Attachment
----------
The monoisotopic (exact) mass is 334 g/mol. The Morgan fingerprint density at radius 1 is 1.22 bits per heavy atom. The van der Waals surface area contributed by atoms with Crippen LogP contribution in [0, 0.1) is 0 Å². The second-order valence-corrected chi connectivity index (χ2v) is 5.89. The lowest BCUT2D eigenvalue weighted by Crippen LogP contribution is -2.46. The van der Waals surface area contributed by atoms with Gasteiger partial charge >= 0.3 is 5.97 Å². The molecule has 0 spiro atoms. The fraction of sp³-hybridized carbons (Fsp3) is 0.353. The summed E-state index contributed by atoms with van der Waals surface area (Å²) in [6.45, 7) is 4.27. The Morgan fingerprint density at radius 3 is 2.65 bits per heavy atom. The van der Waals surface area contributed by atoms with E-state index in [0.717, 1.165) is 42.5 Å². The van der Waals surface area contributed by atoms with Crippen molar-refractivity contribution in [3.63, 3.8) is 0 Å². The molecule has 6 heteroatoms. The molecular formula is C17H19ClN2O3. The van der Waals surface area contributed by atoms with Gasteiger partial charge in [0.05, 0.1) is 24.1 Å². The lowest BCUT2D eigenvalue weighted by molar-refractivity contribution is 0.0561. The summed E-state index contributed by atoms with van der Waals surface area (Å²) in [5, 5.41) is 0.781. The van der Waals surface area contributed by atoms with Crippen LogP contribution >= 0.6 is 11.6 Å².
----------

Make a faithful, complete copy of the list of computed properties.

The monoisotopic (exact) mass is 334 g/mol. The Morgan fingerprint density at radius 1 is 1.22 bits per heavy atom. The van der Waals surface area contributed by atoms with Crippen LogP contribution in [0, 0.1) is 0 Å². The second-order valence-corrected chi connectivity index (χ2v) is 5.89. The lowest BCUT2D eigenvalue weighted by Crippen LogP contribution is -2.46. The van der Waals surface area contributed by atoms with Gasteiger partial charge >= 0.3 is 5.97 Å². The molecule has 0 spiro atoms. The fraction of sp³-hybridized carbons (Fsp3) is 0.353. The summed E-state index contributed by atoms with van der Waals surface area (Å²) in [6.45, 7) is 4.27. The Morgan fingerprint density at radius 3 is 2.65 bits per heavy atom. The van der Waals surface area contributed by atoms with E-state index in [0.717, 1.165) is 42.5 Å². The van der Waals surface area contributed by atoms with Crippen molar-refractivity contribution in [3.63, 3.8) is 0 Å². The molecule has 6 heteroatoms. The molecular formula is C17H19ClN2O3. The van der Waals surface area contributed by atoms with Gasteiger partial charge in [0.05, 0.1) is 24.1 Å². The lowest BCUT2D eigenvalue weighted by molar-refractivity contribution is 0.0561. The summed E-state index contributed by atoms with van der Waals surface area (Å²) in [5, 5.41) is 0.781. The van der Waals surface area contributed by atoms with Crippen LogP contribution >= 0.6 is 11.6 Å².